THEATRE AT HOME REVIEW: Time of Your Life ★★★★★
Time of Your Life
Gecko Theatre Company
Digital Streaming, Gecko Website
Originally broadcast on BBC Four in 2015, Geco Theatre Company's Time of Your Life Your Life follows Peter (Amit Lahav) as he navigates, with the help of an ensemble, through monumental milestones that occurs throughout his lifetime through the art of multiple rooms amongst the soundstage, taking us as the viewer through a rollercoaster of emotions along the way and messing with our perceptions and itching for the rewind button for a second viewing.
Opening up upon what can be described as a suprise birthday gathering, all seems smooth to start as Peter interacts with the company around him, who all move effortlessly around him as they submit positions dotted between the sofas to the open space of the living room, until not too long after we see Peter suffocating under a sheet and escaping soon after, symbolising a rebirth and subsequently the start of a journey which will see Peter going through the motions of what makes us human and the experiences we encounter and crave with eachother.
Poetic and rhythmically entertaining, whilst swaying through different timescales, themes of family, relationships, and loneliness play a major part in structuring the middle parting of the story, which lasts around ten minutes and is completely transfixing, with Amit Lahav displaying a tremendous amount of energy and sheer memory to be able to hold such intricate movement throughout without getting a real chance to breath as he whisks his way around the studio floor bouncing between work, social events, and the more intimate moments with his wife. The ensemble as a whole are also irreplaceable, each showcasing a flow of patterns from the moment the production begins within the party atmosphere, and levels shaping a rounded atmosphere, right through to the final note.
As the production moves forward and Peter is seen entering the next room, a more sombre tone is presented, one that brings pain to our protagonist, and is where Dave Price's sound and Chris Swain's Set Design truly takes hold in signifying the art of uncertainty and death within the storytelling, with an ominous glow seeping through a body of mist and bark smattered across the floor.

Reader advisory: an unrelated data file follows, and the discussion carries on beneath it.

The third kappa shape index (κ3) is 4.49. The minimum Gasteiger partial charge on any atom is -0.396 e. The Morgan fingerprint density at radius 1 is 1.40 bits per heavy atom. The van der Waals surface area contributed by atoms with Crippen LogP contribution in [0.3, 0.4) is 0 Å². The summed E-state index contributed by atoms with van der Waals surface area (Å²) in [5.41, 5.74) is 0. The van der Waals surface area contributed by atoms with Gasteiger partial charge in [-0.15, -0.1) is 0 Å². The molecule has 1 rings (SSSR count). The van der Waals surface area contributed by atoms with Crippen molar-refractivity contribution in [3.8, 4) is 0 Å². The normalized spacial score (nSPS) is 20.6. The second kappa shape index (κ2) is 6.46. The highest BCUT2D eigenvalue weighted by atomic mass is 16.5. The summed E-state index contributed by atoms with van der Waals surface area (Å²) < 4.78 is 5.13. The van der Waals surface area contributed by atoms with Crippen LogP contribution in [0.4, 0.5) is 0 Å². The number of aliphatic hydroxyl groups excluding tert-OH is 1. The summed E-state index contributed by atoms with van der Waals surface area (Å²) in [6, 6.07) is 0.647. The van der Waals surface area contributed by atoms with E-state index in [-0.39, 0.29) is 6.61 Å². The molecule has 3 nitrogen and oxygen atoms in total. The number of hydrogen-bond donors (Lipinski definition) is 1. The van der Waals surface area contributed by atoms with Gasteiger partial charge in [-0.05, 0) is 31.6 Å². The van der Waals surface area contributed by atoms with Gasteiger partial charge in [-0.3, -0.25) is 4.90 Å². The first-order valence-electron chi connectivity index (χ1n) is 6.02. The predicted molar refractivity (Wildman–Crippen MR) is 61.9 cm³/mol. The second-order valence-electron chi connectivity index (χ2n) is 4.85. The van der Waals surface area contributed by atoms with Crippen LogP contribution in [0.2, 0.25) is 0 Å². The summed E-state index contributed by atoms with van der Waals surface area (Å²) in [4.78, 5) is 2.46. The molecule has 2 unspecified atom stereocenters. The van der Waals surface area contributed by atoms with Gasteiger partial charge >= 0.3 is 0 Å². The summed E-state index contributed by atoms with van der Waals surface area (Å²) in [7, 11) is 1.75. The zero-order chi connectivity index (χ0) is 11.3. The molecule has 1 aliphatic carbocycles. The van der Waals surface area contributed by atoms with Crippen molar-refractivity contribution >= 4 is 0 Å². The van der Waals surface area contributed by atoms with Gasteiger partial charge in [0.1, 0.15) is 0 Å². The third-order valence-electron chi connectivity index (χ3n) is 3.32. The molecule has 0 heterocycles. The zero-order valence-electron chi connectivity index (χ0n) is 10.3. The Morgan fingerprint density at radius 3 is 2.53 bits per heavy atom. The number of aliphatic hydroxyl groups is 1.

Leaving the final room, the whole process of what Peter has gone through becomes evidently clear, and is also where Gecko turns the tables on its own production to merge into what can be described as a black mirror styled episode when the rug is finally pulled from under our feet and the title of the film finds its hidden double meaning all along. It's a bold move from the company in the way that language suddenly becomes predominant again, which is far away from any of their previous creations, but personally I found it moving and apt for the occasion, as Peter's life unravels around him and he finds himself unable to let go of the experience he's just encountered.
Overall, Time of Your Life is simply a masterpiece like no other. Mesmerising and insanely technical, it creates a concrete concept that will keep you frozen for 30 minutes and entranced within Peter's journey, in a fast-paced sequence so perfectly timed that it will keep you guessing till the final moment under the true meaning of what it's like to live our life to the fullest degree and how to form a human connection with one another.
You can Stream Time of Your Life Here.